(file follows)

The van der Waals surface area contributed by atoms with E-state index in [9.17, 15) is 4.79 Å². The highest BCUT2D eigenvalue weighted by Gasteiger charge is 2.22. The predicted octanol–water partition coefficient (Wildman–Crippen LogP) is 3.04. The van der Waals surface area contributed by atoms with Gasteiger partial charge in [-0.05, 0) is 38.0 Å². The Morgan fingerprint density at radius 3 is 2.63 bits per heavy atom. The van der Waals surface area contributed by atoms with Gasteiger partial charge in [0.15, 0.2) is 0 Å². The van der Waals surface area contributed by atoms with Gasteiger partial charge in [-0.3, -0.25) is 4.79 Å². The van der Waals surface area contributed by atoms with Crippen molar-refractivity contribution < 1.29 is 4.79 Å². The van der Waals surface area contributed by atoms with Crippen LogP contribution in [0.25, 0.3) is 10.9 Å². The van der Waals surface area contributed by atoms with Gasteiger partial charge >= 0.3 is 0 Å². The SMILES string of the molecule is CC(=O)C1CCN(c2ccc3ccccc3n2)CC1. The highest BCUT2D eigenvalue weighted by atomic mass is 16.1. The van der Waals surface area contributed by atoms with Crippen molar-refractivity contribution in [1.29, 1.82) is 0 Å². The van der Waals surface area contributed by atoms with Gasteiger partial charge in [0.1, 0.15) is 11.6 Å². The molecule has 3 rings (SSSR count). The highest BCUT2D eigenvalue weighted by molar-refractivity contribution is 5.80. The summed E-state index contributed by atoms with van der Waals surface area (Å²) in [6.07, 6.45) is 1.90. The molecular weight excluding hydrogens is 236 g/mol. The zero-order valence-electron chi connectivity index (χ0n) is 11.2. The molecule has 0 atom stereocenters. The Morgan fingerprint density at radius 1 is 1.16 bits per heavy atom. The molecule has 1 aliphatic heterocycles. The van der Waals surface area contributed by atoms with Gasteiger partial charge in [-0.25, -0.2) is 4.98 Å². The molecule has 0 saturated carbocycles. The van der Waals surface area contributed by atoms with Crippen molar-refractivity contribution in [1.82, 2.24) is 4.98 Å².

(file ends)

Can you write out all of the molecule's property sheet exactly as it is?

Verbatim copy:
The van der Waals surface area contributed by atoms with E-state index in [9.17, 15) is 4.79 Å². The highest BCUT2D eigenvalue weighted by Gasteiger charge is 2.22. The predicted octanol–water partition coefficient (Wildman–Crippen LogP) is 3.04. The van der Waals surface area contributed by atoms with Gasteiger partial charge in [-0.05, 0) is 38.0 Å². The Morgan fingerprint density at radius 3 is 2.63 bits per heavy atom. The van der Waals surface area contributed by atoms with Gasteiger partial charge in [0.15, 0.2) is 0 Å². The van der Waals surface area contributed by atoms with Gasteiger partial charge in [-0.3, -0.25) is 4.79 Å². The van der Waals surface area contributed by atoms with Crippen molar-refractivity contribution < 1.29 is 4.79 Å². The van der Waals surface area contributed by atoms with Crippen LogP contribution in [0.25, 0.3) is 10.9 Å². The van der Waals surface area contributed by atoms with Gasteiger partial charge >= 0.3 is 0 Å². The SMILES string of the molecule is CC(=O)C1CCN(c2ccc3ccccc3n2)CC1. The highest BCUT2D eigenvalue weighted by atomic mass is 16.1. The van der Waals surface area contributed by atoms with Crippen molar-refractivity contribution in [1.29, 1.82) is 0 Å². The van der Waals surface area contributed by atoms with Gasteiger partial charge in [0.1, 0.15) is 11.6 Å². The molecule has 3 rings (SSSR count). The highest BCUT2D eigenvalue weighted by molar-refractivity contribution is 5.80. The summed E-state index contributed by atoms with van der Waals surface area (Å²) in [6.07, 6.45) is 1.90. The molecular weight excluding hydrogens is 236 g/mol. The zero-order valence-electron chi connectivity index (χ0n) is 11.2. The molecule has 0 atom stereocenters. The Morgan fingerprint density at radius 1 is 1.16 bits per heavy atom. The molecule has 1 aliphatic heterocycles. The van der Waals surface area contributed by atoms with Gasteiger partial charge in [-0.25, -0.2) is 4.98 Å². The molecule has 0 saturated carbocycles. The van der Waals surface area contributed by atoms with Crippen molar-refractivity contribution in [1.82, 2.24) is 4.98 Å².